From admirable tebernacle to the House of God
Some theological reflections on medieval architectural integration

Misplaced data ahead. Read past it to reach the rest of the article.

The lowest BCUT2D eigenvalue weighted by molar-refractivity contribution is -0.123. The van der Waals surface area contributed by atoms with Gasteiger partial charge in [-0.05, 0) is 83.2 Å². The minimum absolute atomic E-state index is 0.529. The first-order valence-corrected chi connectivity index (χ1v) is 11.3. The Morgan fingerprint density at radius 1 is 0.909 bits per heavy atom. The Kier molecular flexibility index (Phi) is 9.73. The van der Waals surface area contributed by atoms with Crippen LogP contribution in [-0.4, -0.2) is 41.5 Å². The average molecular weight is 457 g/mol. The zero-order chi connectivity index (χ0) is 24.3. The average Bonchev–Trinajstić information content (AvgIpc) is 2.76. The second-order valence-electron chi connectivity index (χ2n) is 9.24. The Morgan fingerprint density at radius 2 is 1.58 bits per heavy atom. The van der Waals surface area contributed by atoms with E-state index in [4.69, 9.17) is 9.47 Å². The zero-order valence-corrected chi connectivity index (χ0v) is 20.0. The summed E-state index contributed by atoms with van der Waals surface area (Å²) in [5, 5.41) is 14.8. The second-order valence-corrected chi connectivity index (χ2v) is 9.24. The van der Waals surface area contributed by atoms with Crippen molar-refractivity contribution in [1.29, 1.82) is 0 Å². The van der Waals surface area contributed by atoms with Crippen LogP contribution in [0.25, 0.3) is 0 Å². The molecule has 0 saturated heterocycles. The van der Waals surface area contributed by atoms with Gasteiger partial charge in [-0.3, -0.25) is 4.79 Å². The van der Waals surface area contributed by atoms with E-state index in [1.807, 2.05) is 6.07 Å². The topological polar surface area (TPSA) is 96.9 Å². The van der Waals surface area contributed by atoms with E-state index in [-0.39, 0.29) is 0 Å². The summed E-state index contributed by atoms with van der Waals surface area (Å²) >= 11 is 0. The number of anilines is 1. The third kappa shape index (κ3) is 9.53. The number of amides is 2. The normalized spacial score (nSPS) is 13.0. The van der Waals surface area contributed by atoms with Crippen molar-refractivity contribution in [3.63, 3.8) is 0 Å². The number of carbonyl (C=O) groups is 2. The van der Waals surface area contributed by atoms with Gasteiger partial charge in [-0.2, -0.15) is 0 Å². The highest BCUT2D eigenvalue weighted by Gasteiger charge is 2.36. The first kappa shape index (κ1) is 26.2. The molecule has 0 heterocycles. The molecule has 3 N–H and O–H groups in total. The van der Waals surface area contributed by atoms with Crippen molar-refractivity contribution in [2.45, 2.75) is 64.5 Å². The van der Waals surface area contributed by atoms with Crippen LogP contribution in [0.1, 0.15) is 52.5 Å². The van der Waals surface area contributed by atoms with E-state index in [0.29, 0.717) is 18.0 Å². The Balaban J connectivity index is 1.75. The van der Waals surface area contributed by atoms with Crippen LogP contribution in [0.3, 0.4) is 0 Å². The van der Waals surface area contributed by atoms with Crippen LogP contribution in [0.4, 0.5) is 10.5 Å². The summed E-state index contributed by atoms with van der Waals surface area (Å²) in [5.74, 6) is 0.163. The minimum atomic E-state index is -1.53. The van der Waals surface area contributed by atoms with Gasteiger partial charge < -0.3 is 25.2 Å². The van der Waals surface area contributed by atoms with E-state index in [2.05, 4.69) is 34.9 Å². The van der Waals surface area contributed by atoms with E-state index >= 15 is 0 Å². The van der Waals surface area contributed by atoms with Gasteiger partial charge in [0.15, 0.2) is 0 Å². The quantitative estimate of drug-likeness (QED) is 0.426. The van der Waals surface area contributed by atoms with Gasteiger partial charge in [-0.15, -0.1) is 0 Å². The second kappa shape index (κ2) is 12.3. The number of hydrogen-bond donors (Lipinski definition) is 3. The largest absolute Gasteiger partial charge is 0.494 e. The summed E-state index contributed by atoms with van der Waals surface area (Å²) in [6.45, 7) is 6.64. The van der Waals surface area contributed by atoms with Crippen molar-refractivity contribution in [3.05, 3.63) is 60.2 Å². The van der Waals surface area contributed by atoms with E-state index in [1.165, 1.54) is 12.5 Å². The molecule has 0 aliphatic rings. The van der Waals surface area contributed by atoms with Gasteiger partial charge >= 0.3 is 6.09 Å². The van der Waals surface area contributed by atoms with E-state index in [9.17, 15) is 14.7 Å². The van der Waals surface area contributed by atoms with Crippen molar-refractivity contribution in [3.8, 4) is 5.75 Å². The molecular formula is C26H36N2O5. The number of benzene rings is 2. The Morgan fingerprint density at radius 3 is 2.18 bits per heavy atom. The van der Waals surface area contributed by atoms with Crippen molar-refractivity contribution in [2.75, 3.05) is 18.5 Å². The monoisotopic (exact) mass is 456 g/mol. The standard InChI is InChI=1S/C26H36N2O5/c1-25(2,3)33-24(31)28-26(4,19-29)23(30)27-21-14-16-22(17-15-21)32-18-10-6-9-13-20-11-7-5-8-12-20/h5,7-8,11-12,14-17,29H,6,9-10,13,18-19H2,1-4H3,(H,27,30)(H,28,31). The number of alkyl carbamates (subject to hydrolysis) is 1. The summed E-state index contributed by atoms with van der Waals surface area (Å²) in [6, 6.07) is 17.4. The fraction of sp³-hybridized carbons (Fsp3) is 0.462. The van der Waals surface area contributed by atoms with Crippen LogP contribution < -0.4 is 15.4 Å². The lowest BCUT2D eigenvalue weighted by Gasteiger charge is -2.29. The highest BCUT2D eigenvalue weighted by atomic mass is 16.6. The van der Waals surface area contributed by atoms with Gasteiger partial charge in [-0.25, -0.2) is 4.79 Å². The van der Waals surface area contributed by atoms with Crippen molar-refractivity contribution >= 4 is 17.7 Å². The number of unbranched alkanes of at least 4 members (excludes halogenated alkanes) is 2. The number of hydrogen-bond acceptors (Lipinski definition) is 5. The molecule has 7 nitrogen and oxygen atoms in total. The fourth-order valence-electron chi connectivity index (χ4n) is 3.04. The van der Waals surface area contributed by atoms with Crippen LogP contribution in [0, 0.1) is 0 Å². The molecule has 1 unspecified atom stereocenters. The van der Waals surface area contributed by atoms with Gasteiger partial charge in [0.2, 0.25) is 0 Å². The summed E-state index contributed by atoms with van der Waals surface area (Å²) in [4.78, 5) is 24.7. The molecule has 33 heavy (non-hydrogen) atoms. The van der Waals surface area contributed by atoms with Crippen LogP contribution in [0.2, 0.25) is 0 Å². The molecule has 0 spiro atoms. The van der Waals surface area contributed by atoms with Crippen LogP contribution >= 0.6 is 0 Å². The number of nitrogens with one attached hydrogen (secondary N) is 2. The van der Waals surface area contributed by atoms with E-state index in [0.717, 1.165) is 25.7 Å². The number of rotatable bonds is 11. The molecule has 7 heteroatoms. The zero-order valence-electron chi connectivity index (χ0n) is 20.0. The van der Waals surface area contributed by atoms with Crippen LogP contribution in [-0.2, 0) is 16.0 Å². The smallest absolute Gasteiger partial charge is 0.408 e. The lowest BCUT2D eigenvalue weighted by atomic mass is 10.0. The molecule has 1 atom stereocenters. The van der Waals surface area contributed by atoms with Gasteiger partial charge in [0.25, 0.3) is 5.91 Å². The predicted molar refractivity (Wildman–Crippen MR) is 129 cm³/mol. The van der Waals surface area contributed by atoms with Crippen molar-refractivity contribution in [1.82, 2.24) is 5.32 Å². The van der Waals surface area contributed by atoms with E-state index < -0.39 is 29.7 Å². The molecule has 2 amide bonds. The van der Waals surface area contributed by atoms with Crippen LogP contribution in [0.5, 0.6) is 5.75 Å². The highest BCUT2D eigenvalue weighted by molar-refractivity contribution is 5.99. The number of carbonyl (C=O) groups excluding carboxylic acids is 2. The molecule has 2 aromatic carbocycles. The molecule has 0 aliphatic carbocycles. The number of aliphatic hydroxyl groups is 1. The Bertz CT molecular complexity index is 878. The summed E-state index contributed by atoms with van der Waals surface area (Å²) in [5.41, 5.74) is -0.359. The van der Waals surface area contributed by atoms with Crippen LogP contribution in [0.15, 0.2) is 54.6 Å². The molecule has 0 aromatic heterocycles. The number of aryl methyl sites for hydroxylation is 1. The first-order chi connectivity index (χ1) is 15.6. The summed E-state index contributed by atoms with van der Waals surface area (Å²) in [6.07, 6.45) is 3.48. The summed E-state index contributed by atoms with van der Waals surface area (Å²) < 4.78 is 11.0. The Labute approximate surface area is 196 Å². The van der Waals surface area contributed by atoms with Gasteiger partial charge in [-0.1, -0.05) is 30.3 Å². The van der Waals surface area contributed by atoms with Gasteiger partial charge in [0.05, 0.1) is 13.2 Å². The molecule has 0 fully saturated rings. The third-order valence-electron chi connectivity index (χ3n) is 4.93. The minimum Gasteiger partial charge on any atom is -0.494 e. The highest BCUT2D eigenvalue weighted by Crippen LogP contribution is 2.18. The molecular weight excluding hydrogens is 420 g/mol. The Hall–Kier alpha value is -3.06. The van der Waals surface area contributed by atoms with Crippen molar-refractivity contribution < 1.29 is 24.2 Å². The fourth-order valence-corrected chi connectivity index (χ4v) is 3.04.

Considers the notion of artistic integration in Gothic buildings by examinings the possible relevance of an augustinian aesthetic during this period. Augsutine wrote about the concept of beauty which reflected 'harmonia', the fitting order established by God. Following this concept, the humanly constructed beatuy of a church building is meant to form an 'admirable tabernacle' which will lead to God. With this basic assuption, the author reviews reent literature concerning the 'intentions' variously ascribed to Surger for the recontruction of Saint-Denis, developing a perspective from Augustinian Aesthetics. McGinn sees Surger's sense of beauty grounded in the necessity of the transition from material to spiritual beauty. He does not see Surger as an isolated example, but urges continued exploration of applied theology in medieval art.